Abstraction and the Holocaust
Looks at a series of American art and architectural projects that respond to the memory of the Holocaust. This work investigates how abstract artists and architects - whose work by its very nature rejects conventional figuration or symbolism - have negotiated Holocaust memory wit... read full description below.
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Full details for this title
|Library of Congress
||Architecture - United States - History - 20th century, Art, Abstract - United States, Holocaust, Jewish (1939-1945), and art, Holocaust, Jewish (1939-1945), and architecture, 20th century
||Fine Arts / Art History
Description of this Book
This absorbing book looks closely at a series of American art and architectural projects that respond to the memory of the Holocaust. Mark Godfrey investigates how abstract artists and architects - whose work by its very nature rejects conventional figuration or symbolism - have negotiated Holocaust memory without ever representing the Holocaust directly. His thought-provoking conclusions will alter the way we understand abstraction, the place of abstract artists in art history, and 'Holocaust art'. The book considers works from 1951 to the present and includes, among others, paintings by Morris Louis, Frank Stella and Barnett Newman; Louis Kahn's proposal for New York City's first Holocaust memorial; and United States Holocaust Memorial Museum commissions by Richard Serra, Joel Shapiro, Sol Lewitt and Ellsworth Kelly. The book concludes with a thoughtful discussion of Peter Eisenman's Berlin Holocaust memorial and Susan Hiller's photographic and video work, The J. Street Project , and shows how these works extend the possibilities of abstraction as a form of Holocaust representation.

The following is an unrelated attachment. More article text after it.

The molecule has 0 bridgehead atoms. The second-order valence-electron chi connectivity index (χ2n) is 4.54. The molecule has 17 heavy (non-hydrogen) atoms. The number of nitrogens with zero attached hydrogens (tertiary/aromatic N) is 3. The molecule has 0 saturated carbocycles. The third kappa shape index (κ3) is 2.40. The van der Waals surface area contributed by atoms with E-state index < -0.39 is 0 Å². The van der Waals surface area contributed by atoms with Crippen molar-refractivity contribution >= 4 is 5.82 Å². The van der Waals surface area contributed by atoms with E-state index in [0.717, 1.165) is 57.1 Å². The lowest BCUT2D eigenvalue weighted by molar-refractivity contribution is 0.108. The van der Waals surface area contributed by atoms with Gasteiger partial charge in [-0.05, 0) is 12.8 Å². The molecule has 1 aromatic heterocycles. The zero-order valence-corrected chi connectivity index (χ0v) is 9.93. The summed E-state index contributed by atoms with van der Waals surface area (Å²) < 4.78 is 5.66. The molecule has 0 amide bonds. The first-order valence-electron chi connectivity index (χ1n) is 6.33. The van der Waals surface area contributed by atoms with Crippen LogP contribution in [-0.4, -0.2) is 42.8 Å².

Awards, Reviews & Star Ratings
||One of the most impressive books to tackle the legacy of the Holocaust in the visual arts. . . . Certain to be a major source on the subject for years to come. --Aaron Rosen, Religion and the Arts --Aaron Rosen Religion and the Arts
Mark Godfrey teaches at The Slade School of Fine Art, University of London.